Series: The MacKenzie Family

Scorch by Liliana Hart

Scorch by Liliana HartScorch by Liliana Hart
Series: The MacKenzie Family #12
Published by Nla Digital LLC on July 26th 2016
Pages: 168
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Shane MacKenzie’s life has been turned upside down. He’s lost his command, his identity, and his will to live. He’s a dead man walking, and the only thing that makes waking up in the morning worthwhile is knowing he’ll come head to head with the one woman who gets his blood moving.
Doctor Lacy Shaw spent years as a medic on the battlefield. She’s seen things that can never be erased from her memory, and when Declan MacKenzie gives her the opportunity to work for MacKenzie Security, she decides any job has to be better for the body and soul than watching soldiers die in a war zone. That’s until she meets Shane MacKenzie and realizes she’s never fought so hard for one person to live.

This is one of the harder reviews I’ve had to write. The anticipation of waiting for a book that’s nearly two years in the making can be excruciating, not least because of the expectation that it can’t be anything but a blockbuster that a reader never forgets. Essentially, book disappointment isn’t an option. But what if it is?

‘Scorch’ is that type of book which I thought could be so much more.

A lot of the first few chapters is repetitive: an amalgamation of key scenes from previous books that are filled out, explained and set-up so we get Shane’s love ‘em and leave ‘em lifestyle – but do I really need to read about him having graphic sex with another woman? – as he juggles being a SEAL commander at the top of his game to the point where he sacrifices his leg to save someone. And perhaps this is where my opinion will be an unpopular one (what’s new?) – I thought it fairly unnecessary because I’d expected the story to be the focus on his new life and his PTSD, wrapped up in a new, romantic suspense case.

To some extent, it is. But that’s still too little for me. I felt that rehashing the previous scenes brought a pitfall of its own: several inconsistencies messing up the timeline in my head and piling on more confusion instead. And these discrepancies are clear; I had to re-read some portions of the MacKenzie books just to get back in the game for this. An instance (out of several) is a scene in previous books which hinted at a potential separation as Lacey was called back to active duty and Declan asking if Shane could live without her, but we’re told in ‘Scorch’ that it’s a different situation altogether with no whiff of separation – which made me wonder if Liliana Hart had several different ideas about Shane and Lacy when she conceived the plot and changed it as she wrote this book.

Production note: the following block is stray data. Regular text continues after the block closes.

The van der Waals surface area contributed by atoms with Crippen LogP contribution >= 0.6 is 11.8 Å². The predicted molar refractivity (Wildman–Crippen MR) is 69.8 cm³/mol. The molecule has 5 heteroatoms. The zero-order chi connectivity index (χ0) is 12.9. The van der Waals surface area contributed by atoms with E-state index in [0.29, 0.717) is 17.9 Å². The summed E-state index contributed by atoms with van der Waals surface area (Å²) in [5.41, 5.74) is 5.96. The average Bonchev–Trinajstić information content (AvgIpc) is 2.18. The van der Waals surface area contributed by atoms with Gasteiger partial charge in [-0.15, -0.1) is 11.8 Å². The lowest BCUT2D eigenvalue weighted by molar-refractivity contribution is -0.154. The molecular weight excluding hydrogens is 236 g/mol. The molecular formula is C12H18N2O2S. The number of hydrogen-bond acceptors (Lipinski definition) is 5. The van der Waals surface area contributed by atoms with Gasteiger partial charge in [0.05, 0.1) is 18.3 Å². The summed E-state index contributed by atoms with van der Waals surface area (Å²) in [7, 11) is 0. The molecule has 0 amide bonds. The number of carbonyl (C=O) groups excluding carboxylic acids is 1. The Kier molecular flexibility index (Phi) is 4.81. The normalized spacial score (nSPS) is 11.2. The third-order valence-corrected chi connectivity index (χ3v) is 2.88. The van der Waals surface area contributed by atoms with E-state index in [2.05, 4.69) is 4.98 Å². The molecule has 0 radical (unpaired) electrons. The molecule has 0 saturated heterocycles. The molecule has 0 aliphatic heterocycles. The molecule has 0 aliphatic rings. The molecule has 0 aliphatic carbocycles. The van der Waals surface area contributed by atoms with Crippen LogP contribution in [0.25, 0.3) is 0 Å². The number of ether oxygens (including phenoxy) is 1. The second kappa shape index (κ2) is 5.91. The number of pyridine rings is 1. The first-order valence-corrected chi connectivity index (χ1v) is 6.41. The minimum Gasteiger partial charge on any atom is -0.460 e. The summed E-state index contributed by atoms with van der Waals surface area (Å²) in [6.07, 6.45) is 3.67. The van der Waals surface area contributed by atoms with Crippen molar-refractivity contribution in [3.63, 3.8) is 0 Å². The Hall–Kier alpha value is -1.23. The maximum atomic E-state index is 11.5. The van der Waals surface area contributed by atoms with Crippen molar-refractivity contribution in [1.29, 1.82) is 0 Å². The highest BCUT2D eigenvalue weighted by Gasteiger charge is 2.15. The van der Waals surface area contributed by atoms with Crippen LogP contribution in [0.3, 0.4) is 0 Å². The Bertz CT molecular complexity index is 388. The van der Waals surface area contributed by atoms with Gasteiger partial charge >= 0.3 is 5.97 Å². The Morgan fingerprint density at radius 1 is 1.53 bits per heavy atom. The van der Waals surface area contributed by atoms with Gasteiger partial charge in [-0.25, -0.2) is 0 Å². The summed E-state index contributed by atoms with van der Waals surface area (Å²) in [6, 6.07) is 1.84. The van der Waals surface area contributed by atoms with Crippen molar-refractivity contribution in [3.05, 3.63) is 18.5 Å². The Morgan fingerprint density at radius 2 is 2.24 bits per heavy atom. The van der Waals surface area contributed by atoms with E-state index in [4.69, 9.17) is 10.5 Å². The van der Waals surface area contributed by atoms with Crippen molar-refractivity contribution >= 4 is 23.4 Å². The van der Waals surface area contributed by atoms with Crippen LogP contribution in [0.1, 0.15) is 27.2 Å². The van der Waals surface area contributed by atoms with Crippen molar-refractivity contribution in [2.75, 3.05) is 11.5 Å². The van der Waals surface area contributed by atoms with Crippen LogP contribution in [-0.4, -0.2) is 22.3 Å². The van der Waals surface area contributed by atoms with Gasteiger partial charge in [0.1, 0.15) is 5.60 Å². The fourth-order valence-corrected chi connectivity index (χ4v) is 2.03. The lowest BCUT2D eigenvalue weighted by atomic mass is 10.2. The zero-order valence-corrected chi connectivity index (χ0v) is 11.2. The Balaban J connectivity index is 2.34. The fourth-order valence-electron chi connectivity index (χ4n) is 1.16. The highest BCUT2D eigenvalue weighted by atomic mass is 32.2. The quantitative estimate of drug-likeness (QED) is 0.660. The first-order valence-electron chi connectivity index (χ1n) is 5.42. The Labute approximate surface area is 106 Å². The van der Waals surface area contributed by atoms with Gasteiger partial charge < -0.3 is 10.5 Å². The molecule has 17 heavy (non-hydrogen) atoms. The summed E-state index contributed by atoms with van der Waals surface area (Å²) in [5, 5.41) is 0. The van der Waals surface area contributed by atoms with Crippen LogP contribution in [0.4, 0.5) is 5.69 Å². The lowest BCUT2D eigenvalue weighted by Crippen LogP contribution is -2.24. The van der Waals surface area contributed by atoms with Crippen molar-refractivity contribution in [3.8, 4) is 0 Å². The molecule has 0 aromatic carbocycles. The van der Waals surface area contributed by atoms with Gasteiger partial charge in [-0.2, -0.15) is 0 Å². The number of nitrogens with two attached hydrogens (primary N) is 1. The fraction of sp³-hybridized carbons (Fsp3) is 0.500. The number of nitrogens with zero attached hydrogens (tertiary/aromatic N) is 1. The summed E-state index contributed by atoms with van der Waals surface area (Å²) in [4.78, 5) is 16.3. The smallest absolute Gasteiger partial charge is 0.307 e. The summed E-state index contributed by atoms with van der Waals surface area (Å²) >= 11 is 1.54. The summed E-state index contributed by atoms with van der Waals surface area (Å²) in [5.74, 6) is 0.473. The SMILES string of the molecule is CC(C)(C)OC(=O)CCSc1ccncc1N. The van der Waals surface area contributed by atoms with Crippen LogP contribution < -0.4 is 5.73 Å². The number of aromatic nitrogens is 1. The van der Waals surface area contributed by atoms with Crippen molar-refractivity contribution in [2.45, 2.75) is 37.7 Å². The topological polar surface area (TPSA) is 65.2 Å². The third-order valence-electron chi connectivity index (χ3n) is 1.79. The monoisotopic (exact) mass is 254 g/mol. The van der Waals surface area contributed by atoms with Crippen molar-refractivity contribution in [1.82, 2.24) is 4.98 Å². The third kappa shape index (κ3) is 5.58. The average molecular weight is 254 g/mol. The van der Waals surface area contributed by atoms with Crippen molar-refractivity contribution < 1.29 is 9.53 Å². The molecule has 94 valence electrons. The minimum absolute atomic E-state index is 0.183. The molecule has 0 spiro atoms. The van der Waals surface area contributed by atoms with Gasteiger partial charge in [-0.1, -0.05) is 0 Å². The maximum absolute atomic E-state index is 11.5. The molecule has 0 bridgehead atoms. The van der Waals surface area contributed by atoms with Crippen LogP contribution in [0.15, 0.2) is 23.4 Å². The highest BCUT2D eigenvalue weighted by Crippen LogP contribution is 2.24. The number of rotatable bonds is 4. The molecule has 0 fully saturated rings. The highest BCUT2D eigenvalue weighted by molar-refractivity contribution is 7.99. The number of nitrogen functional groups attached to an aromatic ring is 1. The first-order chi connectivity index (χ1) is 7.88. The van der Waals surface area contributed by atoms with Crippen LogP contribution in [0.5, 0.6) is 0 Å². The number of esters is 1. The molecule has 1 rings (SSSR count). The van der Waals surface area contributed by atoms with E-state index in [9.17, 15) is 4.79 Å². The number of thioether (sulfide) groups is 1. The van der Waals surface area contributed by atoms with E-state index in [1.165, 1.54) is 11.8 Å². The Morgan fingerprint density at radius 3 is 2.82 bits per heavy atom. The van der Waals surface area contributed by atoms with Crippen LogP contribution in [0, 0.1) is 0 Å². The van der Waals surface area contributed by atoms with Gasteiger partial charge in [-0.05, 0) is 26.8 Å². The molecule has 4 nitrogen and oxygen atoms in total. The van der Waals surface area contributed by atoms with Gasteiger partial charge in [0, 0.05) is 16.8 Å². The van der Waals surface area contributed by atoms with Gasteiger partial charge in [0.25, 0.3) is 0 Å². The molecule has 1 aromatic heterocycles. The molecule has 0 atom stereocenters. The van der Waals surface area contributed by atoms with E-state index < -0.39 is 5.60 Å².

The result is an unevenly paced book, with a second half that rushes into sex, love declarations, and a climax (pun sort of intended) that felt like a cross between robocop, syfy prosthetics and special ops remade with a super doctor/soldier female lead, up until an end that seemed very unfinished.

The inconsistencies aside and other missing scenes which I felt were crucial to developing the story, I actually found myself finishing the book alarmingly quickly, and felt flatly short-changed because I wanted much more. I wanted the to be gutted by pain of Shane’s rehab, the angst of his entire world upending, the pain of his mental adjustment of looking at his doctor with new eyes rather than she was attractive because of her amethyst eyes; I wanted the deep POV of his elation as he got back on his feet rather than be told that he simply had an ‘attitude readjustment’ when he put on his new prosthetic leg.

All these felt glossed over as Hart simply wrote about several key milestones in his difficult recovery. I wanted more conflict between Lacy’s and Shane’s own ideals but seemed to only see philosophising platitudes instead of the rawness I craved. I wanted a couple so solid it would take more than a severe storm to shake them, but how could that happen, when the roots of their bond didn’t seem to go that deep?